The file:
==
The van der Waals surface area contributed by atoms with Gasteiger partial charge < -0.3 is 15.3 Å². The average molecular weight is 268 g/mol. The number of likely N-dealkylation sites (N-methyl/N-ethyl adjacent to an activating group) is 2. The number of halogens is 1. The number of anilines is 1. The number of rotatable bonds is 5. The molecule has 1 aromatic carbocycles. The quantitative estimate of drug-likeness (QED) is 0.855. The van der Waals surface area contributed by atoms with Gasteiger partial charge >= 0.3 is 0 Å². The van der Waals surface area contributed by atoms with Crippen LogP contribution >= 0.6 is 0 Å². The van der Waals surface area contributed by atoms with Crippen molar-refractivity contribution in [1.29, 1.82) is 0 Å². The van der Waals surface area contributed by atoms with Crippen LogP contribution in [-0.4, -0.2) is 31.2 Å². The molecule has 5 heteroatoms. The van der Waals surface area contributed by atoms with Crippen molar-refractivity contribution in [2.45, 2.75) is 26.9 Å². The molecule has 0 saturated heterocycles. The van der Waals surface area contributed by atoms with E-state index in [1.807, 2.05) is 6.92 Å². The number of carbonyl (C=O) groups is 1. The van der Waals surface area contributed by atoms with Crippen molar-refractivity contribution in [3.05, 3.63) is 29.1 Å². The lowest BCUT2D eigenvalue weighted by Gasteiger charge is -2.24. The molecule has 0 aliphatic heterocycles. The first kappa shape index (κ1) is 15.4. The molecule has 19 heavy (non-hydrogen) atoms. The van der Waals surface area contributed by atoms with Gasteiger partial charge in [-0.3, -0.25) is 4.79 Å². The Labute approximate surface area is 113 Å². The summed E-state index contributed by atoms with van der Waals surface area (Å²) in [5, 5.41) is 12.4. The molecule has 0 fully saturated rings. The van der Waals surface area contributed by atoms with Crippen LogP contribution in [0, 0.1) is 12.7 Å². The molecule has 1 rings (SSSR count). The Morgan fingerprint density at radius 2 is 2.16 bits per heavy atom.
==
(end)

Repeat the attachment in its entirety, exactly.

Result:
The van der Waals surface area contributed by atoms with Gasteiger partial charge < -0.3 is 15.3 Å². The average molecular weight is 268 g/mol. The number of likely N-dealkylation sites (N-methyl/N-ethyl adjacent to an activating group) is 2. The number of halogens is 1. The number of anilines is 1. The number of rotatable bonds is 5. The molecule has 1 aromatic carbocycles. The quantitative estimate of drug-likeness (QED) is 0.855. The van der Waals surface area contributed by atoms with Gasteiger partial charge >= 0.3 is 0 Å². The van der Waals surface area contributed by atoms with Crippen LogP contribution >= 0.6 is 0 Å². The van der Waals surface area contributed by atoms with Crippen molar-refractivity contribution in [1.29, 1.82) is 0 Å². The van der Waals surface area contributed by atoms with Crippen LogP contribution in [-0.4, -0.2) is 31.2 Å². The molecule has 5 heteroatoms. The van der Waals surface area contributed by atoms with Crippen molar-refractivity contribution in [2.45, 2.75) is 26.9 Å². The molecule has 0 saturated heterocycles. The van der Waals surface area contributed by atoms with E-state index in [1.807, 2.05) is 6.92 Å². The number of carbonyl (C=O) groups is 1. The van der Waals surface area contributed by atoms with Crippen molar-refractivity contribution in [3.05, 3.63) is 29.1 Å². The lowest BCUT2D eigenvalue weighted by Gasteiger charge is -2.24. The molecule has 0 aliphatic heterocycles. The first kappa shape index (κ1) is 15.4. The molecule has 19 heavy (non-hydrogen) atoms. The van der Waals surface area contributed by atoms with Gasteiger partial charge in [-0.3, -0.25) is 4.79 Å². The Labute approximate surface area is 113 Å². The summed E-state index contributed by atoms with van der Waals surface area (Å²) in [5, 5.41) is 12.4. The molecule has 0 fully saturated rings. The van der Waals surface area contributed by atoms with Crippen LogP contribution in [0, 0.1) is 12.7 Å². The molecule has 1 rings (SSSR count). The Morgan fingerprint density at radius 2 is 2.16 bits per heavy atom.